The Theatre was originally constructed in 1918 by V.A. Warren. Prior to its construction, the Town’s sole theater was a small wooden structure located near the Theatre’s current location that housed the “Wonderland Theatre”, owned by Jerry McCarthy and Thomas McNulty.
The Wonderland Theater was very small and so, in 1913, Mr. Warren began construction of a 500-seat theater across the street next to the Opera House (now the Massena Town Hall). The “Star Theater” opened on June 28, 1913. This theater also proved too small for the Town’s needs and so, once again, Mr. Warren purchased the property across the street and began erecting the present Theatre. The new Strand Theater opened in November 1918 and seated 1,200 people.
The primary use of this structure was as a theater (primarily a movie theatre) from 1918 until it closed in 1995. The majority of the square footage of this building was dedicated to the Theatre with two secondary store fronts on either side of the main entrance. The store fronts still exist and are currently occupied.
The building was constructed in the “Brick Commercial” or “Brick Vernacular” style common in commercial architecture of the early twentieth century. It is of plain design with a flat roof. The facade
We envision the theater as the cultural and social
hub of the community; a place where people will come to be both entertained and educated.
The building is covered with a masonry veneer that features original serrated brick colored in a variegated pattern of browns and oranges with granite and natural stone accents. The brick course pattern is referred to as “Flemish Bond”.
The brickwork boasts several decorative features. These include three recessed brick panels, just below the roofline, that correspond with the theatre entrance and two storefronts directly below. Above the first story and below the two second story windows there are two additional recessed panels accented with natural stone corners directly above the two auxiliary store fronts. A third panel at this level with more stone ornamentation serves as a parapet for the balcony directly above the marquee. The ornamental granite details include a moderate projecting cornice and a multi-tiered granite frieze or fascia that runs the length of the structure above the balcony style recessed porch and second story windows. The second story sash windows have natural stone sills. There is a decorative granite arch above the balcony with classically designed keystone and carved details. There is also a granite rail on the parapet. The building has natural stone cornerstones and bases for the theatre entrance pilasters. Below the balcony the cantilevered steel frame remains that holds the marquee (the marquee is in storage and is being restored). This steel frame has original iron chain supports.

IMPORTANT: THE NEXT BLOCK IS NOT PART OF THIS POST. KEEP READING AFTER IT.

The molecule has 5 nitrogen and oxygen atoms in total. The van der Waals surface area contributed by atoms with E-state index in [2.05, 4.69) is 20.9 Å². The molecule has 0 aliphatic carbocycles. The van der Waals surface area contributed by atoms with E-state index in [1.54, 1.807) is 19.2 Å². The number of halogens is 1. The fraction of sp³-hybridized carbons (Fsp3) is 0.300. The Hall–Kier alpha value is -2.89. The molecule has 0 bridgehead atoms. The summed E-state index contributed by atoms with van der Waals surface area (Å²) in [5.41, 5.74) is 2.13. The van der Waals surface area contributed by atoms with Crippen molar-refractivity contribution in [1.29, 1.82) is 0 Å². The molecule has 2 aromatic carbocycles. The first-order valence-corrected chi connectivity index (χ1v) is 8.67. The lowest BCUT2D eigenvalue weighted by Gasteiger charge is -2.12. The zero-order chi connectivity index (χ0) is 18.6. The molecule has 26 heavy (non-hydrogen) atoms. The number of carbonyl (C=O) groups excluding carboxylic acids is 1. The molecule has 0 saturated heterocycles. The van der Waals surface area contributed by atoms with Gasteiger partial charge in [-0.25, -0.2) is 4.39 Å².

The recessed exterior foyer has four stainless steel and glass entrance/exit doors. There is a plate glass transom above the doors. This glass and steel entrance has its original recessed panel wood framing. This foyer has stucco finished walls and a stucco vaulted ceiling with two small globe lights. The entry floor has slate tile. Attached to walls in this foyer are two large movie poster display cases. They appear to be aluminum that has been painted gold. On either side of the theatre foyer entrance are two smaller movie poster display cases. They face the street and have a similar finish to the larger cases.
The two storefronts are finished with identical windows and doors. One store has the original wooden door with plate glass. The plate glass display windows retain their original wooden frames. The wooden sign board backdrops appear to be original as well. The two storefronts have brick bulkheads or knee walls below the display windows.
Schine Enterprises leased the Theatre in 1926 and later purchased the building from the V.A. Warren estate. Schine Enterprises undertook a major renovation of the Theatre and, on August 20, 1931, held a gala Grand Opening. The newly refurbished theater had a Spanish/Gothic motif with red walls and ceiling decorated with gold and silver leaf.
The Schine family sold their vast real estate holdings, including the Theatre, in 1960 to the Wein- Helmsley Partnership. In the early 1960’s, the Theatre was redecorated with very plain monochrome plaster walls and ceiling to reflect the tastes of the day. The subsequent owners made very few changes to the interior or exterior of the building. The Theatre still has the remnants of that most recent renovation.